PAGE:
Pay attention here, as this is a project example I’ll divide it into folders without a strong criteria, but it would be more correct to divide it into projects to isolate different contexts.
Let’s make three other folders, called Domain, Services, and Dependencies:
- Controllers: Layer that contains classes responsible for responding for request API
- Dependencies: Layer responsible to do the Inversion of Control of project
- Domain: Layer containing the model classes of the project
- Services: Layer that contains the logic rules
Into the Domain folder, let’s make more two sub-folder, called Entities and Interfaces. And into a sub-folder Entities, make another sub-folder called DTOs (Data Transfer Objects):
- Entities: Has the anemic classes
- Entities.DTOs: Has classes to receive data in controllers
- Interfaces: Contract classes
Building our domain layer
First let’s create the Club entity, into the Entities folder. Into this entity will have two properties, called Name and Percentage.
Club.cs is the model that we will return.
Second, let’s create a ClubDTO class, into the DTOs sub-folder. Into this entity will have three properties, called Name, PointsEarned, and GamesPlayed.
ClubDTO.cs is the model that we will receive in the controller.
And finally, let’s create the IServiceClube interface. It has a contract reference to calculate the percentage of achievement, like below:
Building our service layer
In this layer, we need only one class, called ServiceClub. We’ll create it into the Services folder and it will inherit from the IServiceClub interface.
When we put the inheritance in this class, we need to implement the contracts, like below:
Now, let’s implement the logic:
Building our dependency layer
Into the Dependencies folder create a static class called ServicesDependency.
Now, we go to use a resource called Extension Methods. This resource allows us to “add” methods to existing types without creating a new derived type. In this case, we extended the IServiceCollection type. This type provides an intern container service called IServiceProvider which allows us to register our dependencies. So, we can create a static method into the dependency class, like this:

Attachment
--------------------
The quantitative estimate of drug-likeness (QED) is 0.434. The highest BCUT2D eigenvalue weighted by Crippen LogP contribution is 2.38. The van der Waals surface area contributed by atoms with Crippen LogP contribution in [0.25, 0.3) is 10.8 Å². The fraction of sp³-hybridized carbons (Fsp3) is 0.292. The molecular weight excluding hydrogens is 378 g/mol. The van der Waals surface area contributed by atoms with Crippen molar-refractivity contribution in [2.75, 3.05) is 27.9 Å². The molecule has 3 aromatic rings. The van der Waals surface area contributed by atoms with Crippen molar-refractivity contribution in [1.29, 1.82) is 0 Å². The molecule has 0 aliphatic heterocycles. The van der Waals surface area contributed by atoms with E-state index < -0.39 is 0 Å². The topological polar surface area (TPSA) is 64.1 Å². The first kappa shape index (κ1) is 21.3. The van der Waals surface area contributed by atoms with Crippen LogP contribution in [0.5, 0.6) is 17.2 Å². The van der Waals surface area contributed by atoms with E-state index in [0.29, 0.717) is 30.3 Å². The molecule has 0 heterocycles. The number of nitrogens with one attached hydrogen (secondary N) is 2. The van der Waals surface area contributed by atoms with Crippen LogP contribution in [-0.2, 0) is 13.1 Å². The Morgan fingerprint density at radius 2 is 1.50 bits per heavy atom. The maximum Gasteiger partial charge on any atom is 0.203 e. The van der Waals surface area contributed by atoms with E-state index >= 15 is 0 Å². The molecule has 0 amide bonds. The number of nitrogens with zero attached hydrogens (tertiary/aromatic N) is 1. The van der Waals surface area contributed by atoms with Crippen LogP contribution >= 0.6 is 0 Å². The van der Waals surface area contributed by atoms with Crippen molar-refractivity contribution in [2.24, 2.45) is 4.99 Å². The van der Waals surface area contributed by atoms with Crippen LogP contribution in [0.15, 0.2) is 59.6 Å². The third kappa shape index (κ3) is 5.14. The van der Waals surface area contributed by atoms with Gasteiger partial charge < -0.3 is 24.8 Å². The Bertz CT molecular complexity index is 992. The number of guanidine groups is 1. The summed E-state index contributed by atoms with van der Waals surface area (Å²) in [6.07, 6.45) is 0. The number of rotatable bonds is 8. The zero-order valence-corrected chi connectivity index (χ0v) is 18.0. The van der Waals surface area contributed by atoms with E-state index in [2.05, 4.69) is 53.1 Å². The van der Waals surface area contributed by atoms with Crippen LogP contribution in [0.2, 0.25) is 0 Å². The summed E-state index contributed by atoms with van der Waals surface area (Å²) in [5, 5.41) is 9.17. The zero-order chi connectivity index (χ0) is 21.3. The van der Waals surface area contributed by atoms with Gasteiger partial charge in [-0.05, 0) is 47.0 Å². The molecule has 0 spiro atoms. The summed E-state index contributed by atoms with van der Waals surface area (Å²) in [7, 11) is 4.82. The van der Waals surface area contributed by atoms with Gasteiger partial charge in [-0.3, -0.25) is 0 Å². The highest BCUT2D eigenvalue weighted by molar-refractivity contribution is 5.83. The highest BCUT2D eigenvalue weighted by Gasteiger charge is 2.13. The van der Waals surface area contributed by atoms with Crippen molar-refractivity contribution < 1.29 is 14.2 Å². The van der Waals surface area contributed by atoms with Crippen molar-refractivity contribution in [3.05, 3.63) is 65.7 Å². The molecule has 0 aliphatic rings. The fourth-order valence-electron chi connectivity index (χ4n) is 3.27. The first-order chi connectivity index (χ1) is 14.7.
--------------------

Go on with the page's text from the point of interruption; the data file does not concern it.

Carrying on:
.NET Core provides three kinds of dependency injection, based in your lifetimes:
- Transient: services that will be created each time they are requested
- Scoped: services that will be created once per client request (connection)
- Singleton: services that will be created only at the first time they are requested
And now, we add our dependencies. In this project, we have only one dependency that reference to our Service/Logic, and we’ll use the Transient Lifetime:
Building our controller layer
First, we need to create a controller class, called ClubController, into the Controllers folder. We can create it by “scaffold”, so it’ll create all the structure that we need.
What do you think about using what we learned about Dependency Injection? Let’s use the dependency injection by constructor to use the services we created before, like below:
And finally, let’s create our Action Method (I will not explain in more detail because this is another subject). Attention for the red highlight, it is when we use the dependency injection attribute:
Lastly, we need to register our Extension Method created for dependencies registers. The place we do it is in the Startup class, inside of ConfigureServices method:
And now, our application can run without any problem!
First, run your project (press F5). When the browser opens, type this URL:
Attention for your application port, in my case, it is 44343.
Let’s see the data that we receive:
And note that the ServiceClub was instantiated without our interference/command.
And the result:
We observed that the instantiation of the services that were injected is a responsibility of the architecture/project, not of me and you, the developers. And also that it reduces the coupling and facilitates testing, maintenance, and, most important, reusing the code.
The code you can find here.